Twelve percent of businessmen wear their ties so tight that they restrict the blood flow to their brains.

The screaming of an upset baby can damage hearing. Kids can scream at levels up to 90 decibels, and permanent damage can be caused at 85 decibels.

The ears secrete more earwax when you are afraid than when you aren't.

Wearing headphones for just one hour will multiply the number of bacteria in the ear 700 times.

About one-third of the human race has twenty-twenty vision.

If you sneeze too hard, you can fracture a rib. If you try to suppress a sneeze, you can rupture a blood vessel in your head or neck and die.

The three things pregnant women dream most of during their first trimester are frogs, worms, and potted plants.

In 37 percent of Americans, the thirst mechanism is so weak that it is often mistaken for hunger.

Seventy-five percent of Americans are chronically dehydrated.

Polar bear fur is not white, it's clear. Polar bear skin is actually black. Their hair is hollow and acts like fiber optics, directing sunlight to warm their skin.

Friday, July 10, 2009

Thursday, July 9, 2009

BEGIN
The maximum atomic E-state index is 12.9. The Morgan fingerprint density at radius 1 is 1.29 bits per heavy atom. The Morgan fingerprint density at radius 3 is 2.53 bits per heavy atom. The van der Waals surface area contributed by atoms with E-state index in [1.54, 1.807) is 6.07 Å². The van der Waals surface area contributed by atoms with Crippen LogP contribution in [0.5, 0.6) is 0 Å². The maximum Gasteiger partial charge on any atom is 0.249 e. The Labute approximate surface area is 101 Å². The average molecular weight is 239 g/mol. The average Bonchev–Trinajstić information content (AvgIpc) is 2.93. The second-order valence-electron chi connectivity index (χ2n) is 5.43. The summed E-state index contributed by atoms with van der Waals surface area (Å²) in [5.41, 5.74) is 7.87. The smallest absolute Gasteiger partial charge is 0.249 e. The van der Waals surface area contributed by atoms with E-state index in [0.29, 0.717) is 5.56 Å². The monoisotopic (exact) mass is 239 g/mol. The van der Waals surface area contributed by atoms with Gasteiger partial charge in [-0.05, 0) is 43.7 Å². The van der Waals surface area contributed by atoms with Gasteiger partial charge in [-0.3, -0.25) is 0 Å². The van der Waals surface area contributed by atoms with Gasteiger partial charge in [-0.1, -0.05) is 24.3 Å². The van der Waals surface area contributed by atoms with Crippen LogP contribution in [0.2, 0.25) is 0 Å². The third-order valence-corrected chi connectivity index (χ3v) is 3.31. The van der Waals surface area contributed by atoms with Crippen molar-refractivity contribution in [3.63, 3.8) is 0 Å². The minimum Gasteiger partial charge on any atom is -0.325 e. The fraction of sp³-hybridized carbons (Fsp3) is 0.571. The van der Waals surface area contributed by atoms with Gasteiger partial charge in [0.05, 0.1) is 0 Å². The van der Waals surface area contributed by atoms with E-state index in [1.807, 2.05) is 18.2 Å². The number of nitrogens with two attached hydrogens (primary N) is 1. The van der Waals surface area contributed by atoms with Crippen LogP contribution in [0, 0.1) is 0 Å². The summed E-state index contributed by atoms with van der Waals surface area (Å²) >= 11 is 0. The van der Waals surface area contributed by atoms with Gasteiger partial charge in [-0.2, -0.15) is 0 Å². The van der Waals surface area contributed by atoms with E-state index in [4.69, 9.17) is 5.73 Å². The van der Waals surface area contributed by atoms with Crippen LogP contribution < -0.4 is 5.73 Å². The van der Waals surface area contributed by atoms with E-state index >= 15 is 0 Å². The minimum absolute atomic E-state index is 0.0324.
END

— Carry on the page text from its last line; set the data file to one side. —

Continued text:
I am giving a try, so bear with me. I moved over all my general fiction books that are currently on my blog and if I like GoodReads, I will move all my books over.

I don't know how it all works yet. I tried to delete a couple of shelves after I couldn't find a way to edit the names I gave them, but they were still showing on my screen so I am hoping they will disappear after I sign out and sign back in. If not, does anyone know how to get rid of them?

I also tried to add friends but it didn't look like anything happened and then when I went to check my friends list it was empty, so I tried it again. Hopefully no one got multiple messages from me! If so, I'm sorry!

I tried AllConsuming as part of the Learning 2.0 process, but I was not crazy about it and only loaded a few items to it. However, I am already wondering about the restriction of GoodReads - I would like a cool place to put books AND movies (on one site). If any of you have some recommendations, I would be happy to hear from you!

UPDATE: A few minutes later!